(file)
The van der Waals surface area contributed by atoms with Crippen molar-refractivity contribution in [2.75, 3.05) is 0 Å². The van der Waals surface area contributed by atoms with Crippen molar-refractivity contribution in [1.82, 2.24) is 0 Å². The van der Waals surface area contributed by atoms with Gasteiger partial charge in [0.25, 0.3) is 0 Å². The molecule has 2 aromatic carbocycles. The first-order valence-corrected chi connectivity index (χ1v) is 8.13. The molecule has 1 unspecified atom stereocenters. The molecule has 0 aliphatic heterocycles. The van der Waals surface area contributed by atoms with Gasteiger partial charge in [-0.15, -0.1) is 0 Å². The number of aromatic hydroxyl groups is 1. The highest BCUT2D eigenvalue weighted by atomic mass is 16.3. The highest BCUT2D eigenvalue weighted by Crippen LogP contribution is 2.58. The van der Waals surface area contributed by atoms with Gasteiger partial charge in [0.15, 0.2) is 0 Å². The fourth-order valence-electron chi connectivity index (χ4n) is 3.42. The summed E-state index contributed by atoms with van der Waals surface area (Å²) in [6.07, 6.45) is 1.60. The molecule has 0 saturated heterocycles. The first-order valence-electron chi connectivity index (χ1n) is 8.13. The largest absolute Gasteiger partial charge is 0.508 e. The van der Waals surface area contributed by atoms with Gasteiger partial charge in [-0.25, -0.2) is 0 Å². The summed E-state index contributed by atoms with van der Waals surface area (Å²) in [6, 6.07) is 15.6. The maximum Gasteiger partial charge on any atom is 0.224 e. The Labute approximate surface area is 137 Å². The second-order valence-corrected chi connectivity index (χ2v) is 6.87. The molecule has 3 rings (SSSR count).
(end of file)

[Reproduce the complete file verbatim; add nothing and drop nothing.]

The van der Waals surface area contributed by atoms with Crippen molar-refractivity contribution in [2.75, 3.05) is 0 Å². The van der Waals surface area contributed by atoms with Crippen molar-refractivity contribution in [1.82, 2.24) is 0 Å². The van der Waals surface area contributed by atoms with Gasteiger partial charge in [0.25, 0.3) is 0 Å². The molecule has 2 aromatic carbocycles. The first-order valence-corrected chi connectivity index (χ1v) is 8.13. The molecule has 1 unspecified atom stereocenters. The molecule has 0 aliphatic heterocycles. The van der Waals surface area contributed by atoms with Gasteiger partial charge in [-0.15, -0.1) is 0 Å². The number of aromatic hydroxyl groups is 1. The highest BCUT2D eigenvalue weighted by atomic mass is 16.3. The highest BCUT2D eigenvalue weighted by Crippen LogP contribution is 2.58. The van der Waals surface area contributed by atoms with Gasteiger partial charge in [0.15, 0.2) is 0 Å². The fourth-order valence-electron chi connectivity index (χ4n) is 3.42. The summed E-state index contributed by atoms with van der Waals surface area (Å²) in [6.07, 6.45) is 1.60. The molecule has 0 saturated heterocycles. The first-order valence-electron chi connectivity index (χ1n) is 8.13. The largest absolute Gasteiger partial charge is 0.508 e. The van der Waals surface area contributed by atoms with Gasteiger partial charge in [-0.25, -0.2) is 0 Å². The summed E-state index contributed by atoms with van der Waals surface area (Å²) in [6, 6.07) is 15.6. The maximum Gasteiger partial charge on any atom is 0.224 e. The Labute approximate surface area is 137 Å². The second-order valence-corrected chi connectivity index (χ2v) is 6.87. The molecule has 3 rings (SSSR count).